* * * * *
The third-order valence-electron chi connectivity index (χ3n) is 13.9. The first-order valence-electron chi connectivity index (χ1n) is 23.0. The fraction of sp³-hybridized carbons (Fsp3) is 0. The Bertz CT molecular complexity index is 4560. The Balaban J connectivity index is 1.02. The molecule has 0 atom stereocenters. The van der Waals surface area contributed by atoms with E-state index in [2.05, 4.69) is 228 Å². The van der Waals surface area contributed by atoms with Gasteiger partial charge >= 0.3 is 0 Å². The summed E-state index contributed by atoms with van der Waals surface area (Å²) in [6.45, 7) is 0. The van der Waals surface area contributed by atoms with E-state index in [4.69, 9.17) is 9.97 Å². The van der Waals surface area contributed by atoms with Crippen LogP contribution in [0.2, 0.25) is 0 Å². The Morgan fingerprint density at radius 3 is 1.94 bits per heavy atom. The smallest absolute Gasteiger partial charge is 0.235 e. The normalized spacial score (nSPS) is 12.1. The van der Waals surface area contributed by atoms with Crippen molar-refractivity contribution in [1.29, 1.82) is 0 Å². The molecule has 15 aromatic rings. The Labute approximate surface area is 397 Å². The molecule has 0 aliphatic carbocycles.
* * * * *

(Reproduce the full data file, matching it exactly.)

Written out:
The third-order valence-electron chi connectivity index (χ3n) is 13.9. The first-order valence-electron chi connectivity index (χ1n) is 23.0. The fraction of sp³-hybridized carbons (Fsp3) is 0. The Bertz CT molecular complexity index is 4560. The Balaban J connectivity index is 1.02. The molecule has 0 atom stereocenters. The van der Waals surface area contributed by atoms with E-state index in [2.05, 4.69) is 228 Å². The van der Waals surface area contributed by atoms with Gasteiger partial charge >= 0.3 is 0 Å². The summed E-state index contributed by atoms with van der Waals surface area (Å²) in [6.45, 7) is 0. The van der Waals surface area contributed by atoms with E-state index in [4.69, 9.17) is 9.97 Å². The van der Waals surface area contributed by atoms with Crippen LogP contribution in [0.2, 0.25) is 0 Å². The Morgan fingerprint density at radius 3 is 1.94 bits per heavy atom. The smallest absolute Gasteiger partial charge is 0.235 e. The normalized spacial score (nSPS) is 12.1. The van der Waals surface area contributed by atoms with Crippen molar-refractivity contribution in [1.29, 1.82) is 0 Å². The molecule has 15 aromatic rings. The Labute approximate surface area is 397 Å². The molecule has 0 aliphatic carbocycles.